Use of Channel 7 on an analog basis, however, would create a short spacing to a co-channel analog station. Thus, a rule waiver is necessary. The waiver request shows that the interference caused to the co-channel station’s Grade B is 1.9 percent, which is less than the 2.0 percent already authorized in the Channel 65 station’s Channel 7 DTV construction permit. The request also shows none of the interference would occur within the market area served by the co-channel incumbent.
The Kentucky station is not being paid by wireless interests to abandon Channel 65. Its only incentive, the application reports, is to improve service and revenues so it can manage the ultimate, and expensive, transition to DTV. Paxson Communications Corporation, which has more Channel 59-69 licenses than anyone else, is making similar interference rule waiver arguments in individual applications, but it hopes to receive payments from wireless interests in return for clearing off the 700 mHz band.
These applications and waiver requests are expected to generate considerable controversy because they would permit more interference to incumbent broadcasters than the rules now permit, and on an indefinite basis since no one knows whether the DTV conversion will occur in this decade or later. Ultimately, the FCC may need to take the rulemaking route to determine how much protection should be given to the incumbents from the temporary analog operations now being proposed. Congress could weigh in on these issues given the billions of dollars that the Treasury would lose if the 700 mHz auctions are unsuccessful.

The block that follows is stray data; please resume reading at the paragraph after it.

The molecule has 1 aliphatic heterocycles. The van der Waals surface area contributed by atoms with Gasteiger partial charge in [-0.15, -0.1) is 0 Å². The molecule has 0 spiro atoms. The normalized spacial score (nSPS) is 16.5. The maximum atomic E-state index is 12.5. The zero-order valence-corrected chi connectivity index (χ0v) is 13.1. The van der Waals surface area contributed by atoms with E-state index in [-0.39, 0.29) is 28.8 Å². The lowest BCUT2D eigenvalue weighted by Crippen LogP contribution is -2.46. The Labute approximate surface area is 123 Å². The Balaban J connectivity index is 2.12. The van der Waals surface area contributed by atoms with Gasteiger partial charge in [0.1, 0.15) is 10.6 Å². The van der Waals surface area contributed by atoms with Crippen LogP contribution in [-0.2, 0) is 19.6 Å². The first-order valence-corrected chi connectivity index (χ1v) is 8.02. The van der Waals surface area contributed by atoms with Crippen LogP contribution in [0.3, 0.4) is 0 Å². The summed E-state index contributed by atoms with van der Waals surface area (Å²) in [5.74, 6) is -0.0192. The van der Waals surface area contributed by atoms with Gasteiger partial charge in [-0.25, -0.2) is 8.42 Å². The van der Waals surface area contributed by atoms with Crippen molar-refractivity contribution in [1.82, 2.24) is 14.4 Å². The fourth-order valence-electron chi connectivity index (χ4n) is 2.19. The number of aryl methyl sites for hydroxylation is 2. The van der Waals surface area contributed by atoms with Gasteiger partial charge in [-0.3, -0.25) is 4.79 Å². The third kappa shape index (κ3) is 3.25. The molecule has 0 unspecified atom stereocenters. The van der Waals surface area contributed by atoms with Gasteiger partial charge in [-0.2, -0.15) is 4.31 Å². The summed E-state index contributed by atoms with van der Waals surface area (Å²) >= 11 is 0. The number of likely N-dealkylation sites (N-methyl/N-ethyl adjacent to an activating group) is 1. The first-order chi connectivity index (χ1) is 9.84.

NCE-TV’s allowed to profit from DTV
NCE stations are prohibited by the Communications Act (and the FCC’s rules) from broadcasting commercial announcements or from making their facilities “available to any person for the broadcasting of any advertisement.” But they are nevertheless permitted to provide facilities and services in exchange for remuneration “as long as those uses do not interfere with the stations’ provision of public telecommunications services.”
A recent DTV ruling reflects the FCC’s effort to reconcile these seemingly conflicting policies. Under the ruling, NCE stations will be able to make money from their digital operations as long as the NCE licensee devotes “a substantial majority” of its weekly DTV transmissions to noncommercial services. The services the FCC envisions include computer software distribution, data transmissions, paging services and subscription video, among others. But such services must be provided on a non-broadcast basis, and they cannot be allowed to interfere with the provision of noncommercial educational broadcast service on a “substantial majority” of its weekly digital bitstream.
The deadline for commencement of DTV operations by all commercial stations is May 1, 2002. For noncommercial educational status, the deadline is May 1, 2003.
Harry C. Martin is an attorney with Fletcher, Heald & Hildreth PLC, Arlington, VA.